Assessing the societal benefits of river restoration using the ecosystem services approach

The success of river restoration is often poorly quantified due to poor design, absence of proper monitoring or incomplete documentation. This study is an attempt to overcome this ex-post using the aggregating nature of the ecosystem services approach. In 8 pairs of restored reaches and their adjacent floodplains of middle-sized European rivers, we quantified as many provisioning, regulating and cultural services as possible that were of final value to humans as annual biogeochemical or –physical fluxes, or densities per year, and summed these to annual economic value normalised per area. 


We separated different forms of land cover using the European harmonised land cover classification CORINE, summing per habitat type and service type. Non-market values were obtained from questionnaire surveys among inhabitants and visitors leading to a.o. willingness-to-pay estimates for restoration, water quality improvement and scenic beauty.


We found a significant difference in total ecosystem service value between unrestored and restored reaches of 1400 ± 600 € ha-1 y-1 (2500 minus 1100, p=0.03, paired t-test and regression). We analysed possible relations with 23 physical and social geographical characteristics of the floodplain and upstream catchment after reducing these to 4 principal components explaining 80% of their variance. Cultural and regulating services correlated with human population density, cattle density and agricultural Nitrogen surplus in the catchment, but not with the fraction of arable land or forest, the slope of the floodplain or mean river discharge, or GDP. We interpret this that landscape appreciation and flood risk alleviation are a simple function of human population density. Our total ecosystem service values are comparable to recent literature values from elsewhere and scale with local annual land rent with a median ratio of 3.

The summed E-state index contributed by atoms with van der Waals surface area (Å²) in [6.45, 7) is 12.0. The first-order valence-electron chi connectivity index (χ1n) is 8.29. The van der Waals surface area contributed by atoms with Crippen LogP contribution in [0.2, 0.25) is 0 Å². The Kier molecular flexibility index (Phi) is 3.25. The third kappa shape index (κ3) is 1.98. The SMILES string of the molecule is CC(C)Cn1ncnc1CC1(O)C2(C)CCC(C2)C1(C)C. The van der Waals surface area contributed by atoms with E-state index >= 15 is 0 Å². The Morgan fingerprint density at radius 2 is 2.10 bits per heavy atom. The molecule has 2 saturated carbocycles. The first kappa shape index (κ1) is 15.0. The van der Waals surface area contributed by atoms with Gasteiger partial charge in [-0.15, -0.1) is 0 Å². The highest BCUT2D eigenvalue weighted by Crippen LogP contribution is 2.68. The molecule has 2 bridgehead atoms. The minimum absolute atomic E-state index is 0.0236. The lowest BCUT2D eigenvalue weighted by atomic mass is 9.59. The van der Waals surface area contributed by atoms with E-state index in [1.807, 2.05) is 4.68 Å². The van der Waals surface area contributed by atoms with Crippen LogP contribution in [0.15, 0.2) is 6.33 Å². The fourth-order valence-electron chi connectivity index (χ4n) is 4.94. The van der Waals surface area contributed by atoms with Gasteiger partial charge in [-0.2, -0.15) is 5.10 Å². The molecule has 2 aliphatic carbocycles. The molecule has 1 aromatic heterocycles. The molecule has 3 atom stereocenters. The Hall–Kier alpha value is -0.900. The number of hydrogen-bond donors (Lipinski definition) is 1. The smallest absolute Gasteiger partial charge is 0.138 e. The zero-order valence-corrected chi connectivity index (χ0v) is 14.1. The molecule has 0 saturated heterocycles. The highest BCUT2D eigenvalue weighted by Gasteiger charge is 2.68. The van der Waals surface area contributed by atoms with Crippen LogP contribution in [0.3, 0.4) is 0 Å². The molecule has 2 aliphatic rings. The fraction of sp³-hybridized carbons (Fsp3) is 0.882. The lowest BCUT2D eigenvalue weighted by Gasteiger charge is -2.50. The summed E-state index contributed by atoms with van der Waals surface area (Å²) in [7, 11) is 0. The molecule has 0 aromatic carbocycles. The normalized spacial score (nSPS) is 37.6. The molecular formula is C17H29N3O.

We conclude that our approach allows ex-post evaluation of river restoration success, and posit that restoration of middle sized rivers in Europe, by and large enhances overall societal benefit.

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